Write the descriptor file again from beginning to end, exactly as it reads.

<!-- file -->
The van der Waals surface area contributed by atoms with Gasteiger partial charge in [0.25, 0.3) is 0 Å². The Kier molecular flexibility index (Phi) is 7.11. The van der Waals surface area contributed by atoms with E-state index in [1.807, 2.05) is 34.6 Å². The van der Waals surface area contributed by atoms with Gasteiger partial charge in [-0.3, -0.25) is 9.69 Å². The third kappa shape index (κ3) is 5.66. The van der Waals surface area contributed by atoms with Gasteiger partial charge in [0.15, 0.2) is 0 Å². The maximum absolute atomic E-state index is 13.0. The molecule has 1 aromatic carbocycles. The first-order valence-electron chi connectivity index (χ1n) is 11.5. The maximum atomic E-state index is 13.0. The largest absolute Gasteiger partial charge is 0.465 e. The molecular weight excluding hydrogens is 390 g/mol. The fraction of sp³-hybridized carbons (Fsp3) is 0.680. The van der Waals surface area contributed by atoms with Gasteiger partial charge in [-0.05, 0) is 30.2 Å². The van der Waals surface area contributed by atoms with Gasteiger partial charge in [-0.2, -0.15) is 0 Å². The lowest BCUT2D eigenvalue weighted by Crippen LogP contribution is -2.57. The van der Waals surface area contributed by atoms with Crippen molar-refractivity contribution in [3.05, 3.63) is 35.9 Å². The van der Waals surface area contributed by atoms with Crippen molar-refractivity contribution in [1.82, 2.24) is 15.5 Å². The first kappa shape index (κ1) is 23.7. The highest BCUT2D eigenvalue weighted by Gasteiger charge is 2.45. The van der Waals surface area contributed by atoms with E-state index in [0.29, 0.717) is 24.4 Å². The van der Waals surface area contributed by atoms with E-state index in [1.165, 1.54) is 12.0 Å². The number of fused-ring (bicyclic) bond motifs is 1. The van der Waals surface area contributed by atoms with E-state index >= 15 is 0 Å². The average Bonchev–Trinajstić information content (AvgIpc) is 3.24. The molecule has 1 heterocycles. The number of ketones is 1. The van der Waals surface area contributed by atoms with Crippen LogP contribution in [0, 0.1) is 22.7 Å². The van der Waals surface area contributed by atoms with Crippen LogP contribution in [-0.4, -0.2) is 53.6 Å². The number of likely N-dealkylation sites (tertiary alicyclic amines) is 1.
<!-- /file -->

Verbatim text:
The van der Waals surface area contributed by atoms with Gasteiger partial charge in [0.25, 0.3) is 0 Å². The Kier molecular flexibility index (Phi) is 7.11. The van der Waals surface area contributed by atoms with E-state index in [1.807, 2.05) is 34.6 Å². The van der Waals surface area contributed by atoms with Gasteiger partial charge in [-0.3, -0.25) is 9.69 Å². The third kappa shape index (κ3) is 5.66. The van der Waals surface area contributed by atoms with Gasteiger partial charge in [0.15, 0.2) is 0 Å². The maximum absolute atomic E-state index is 13.0. The molecule has 1 aromatic carbocycles. The first-order valence-electron chi connectivity index (χ1n) is 11.5. The maximum atomic E-state index is 13.0. The largest absolute Gasteiger partial charge is 0.465 e. The molecular weight excluding hydrogens is 390 g/mol. The fraction of sp³-hybridized carbons (Fsp3) is 0.680. The van der Waals surface area contributed by atoms with Gasteiger partial charge in [-0.05, 0) is 30.2 Å². The van der Waals surface area contributed by atoms with Gasteiger partial charge in [-0.2, -0.15) is 0 Å². The lowest BCUT2D eigenvalue weighted by Crippen LogP contribution is -2.57. The van der Waals surface area contributed by atoms with Crippen molar-refractivity contribution in [3.05, 3.63) is 35.9 Å². The van der Waals surface area contributed by atoms with Crippen molar-refractivity contribution in [1.82, 2.24) is 15.5 Å². The first kappa shape index (κ1) is 23.7. The highest BCUT2D eigenvalue weighted by Gasteiger charge is 2.45. The van der Waals surface area contributed by atoms with E-state index in [0.29, 0.717) is 24.4 Å². The van der Waals surface area contributed by atoms with E-state index in [1.165, 1.54) is 12.0 Å². The number of fused-ring (bicyclic) bond motifs is 1. The van der Waals surface area contributed by atoms with E-state index >= 15 is 0 Å². The average Bonchev–Trinajstić information content (AvgIpc) is 3.24. The molecule has 1 heterocycles. The number of ketones is 1. The van der Waals surface area contributed by atoms with Crippen LogP contribution in [0, 0.1) is 22.7 Å². The van der Waals surface area contributed by atoms with Crippen LogP contribution in [-0.4, -0.2) is 53.6 Å². The number of likely N-dealkylation sites (tertiary alicyclic amines) is 1.